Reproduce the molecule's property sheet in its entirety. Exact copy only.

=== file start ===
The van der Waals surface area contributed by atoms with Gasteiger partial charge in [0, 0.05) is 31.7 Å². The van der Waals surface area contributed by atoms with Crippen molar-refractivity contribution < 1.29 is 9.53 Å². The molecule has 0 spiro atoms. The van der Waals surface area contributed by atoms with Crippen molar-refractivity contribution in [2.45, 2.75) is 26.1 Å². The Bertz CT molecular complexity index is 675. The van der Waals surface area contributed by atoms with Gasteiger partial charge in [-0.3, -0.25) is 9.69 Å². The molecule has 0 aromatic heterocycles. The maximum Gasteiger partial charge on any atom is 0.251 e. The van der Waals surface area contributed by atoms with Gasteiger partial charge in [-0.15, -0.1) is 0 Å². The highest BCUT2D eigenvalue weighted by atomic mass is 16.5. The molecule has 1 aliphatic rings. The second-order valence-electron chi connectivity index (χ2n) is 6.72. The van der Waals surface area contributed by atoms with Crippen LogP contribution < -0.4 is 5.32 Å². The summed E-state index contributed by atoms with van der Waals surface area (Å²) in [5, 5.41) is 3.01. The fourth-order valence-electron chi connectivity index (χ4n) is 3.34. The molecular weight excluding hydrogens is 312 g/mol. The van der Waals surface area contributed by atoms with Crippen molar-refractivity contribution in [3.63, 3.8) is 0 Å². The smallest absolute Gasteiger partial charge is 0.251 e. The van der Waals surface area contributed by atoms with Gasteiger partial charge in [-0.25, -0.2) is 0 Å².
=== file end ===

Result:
The van der Waals surface area contributed by atoms with Gasteiger partial charge in [0, 0.05) is 31.7 Å². The van der Waals surface area contributed by atoms with Crippen molar-refractivity contribution < 1.29 is 9.53 Å². The molecule has 0 spiro atoms. The van der Waals surface area contributed by atoms with Crippen molar-refractivity contribution in [2.45, 2.75) is 26.1 Å². The Bertz CT molecular complexity index is 675. The van der Waals surface area contributed by atoms with Gasteiger partial charge in [-0.3, -0.25) is 9.69 Å². The molecule has 0 aromatic heterocycles. The maximum Gasteiger partial charge on any atom is 0.251 e. The van der Waals surface area contributed by atoms with Gasteiger partial charge in [-0.15, -0.1) is 0 Å². The highest BCUT2D eigenvalue weighted by atomic mass is 16.5. The molecule has 1 aliphatic rings. The second-order valence-electron chi connectivity index (χ2n) is 6.72. The van der Waals surface area contributed by atoms with Crippen LogP contribution < -0.4 is 5.32 Å². The summed E-state index contributed by atoms with van der Waals surface area (Å²) in [5, 5.41) is 3.01. The fourth-order valence-electron chi connectivity index (χ4n) is 3.34. The molecular weight excluding hydrogens is 312 g/mol. The van der Waals surface area contributed by atoms with Crippen molar-refractivity contribution in [3.63, 3.8) is 0 Å². The smallest absolute Gasteiger partial charge is 0.251 e. The van der Waals surface area contributed by atoms with Gasteiger partial charge in [-0.25, -0.2) is 0 Å².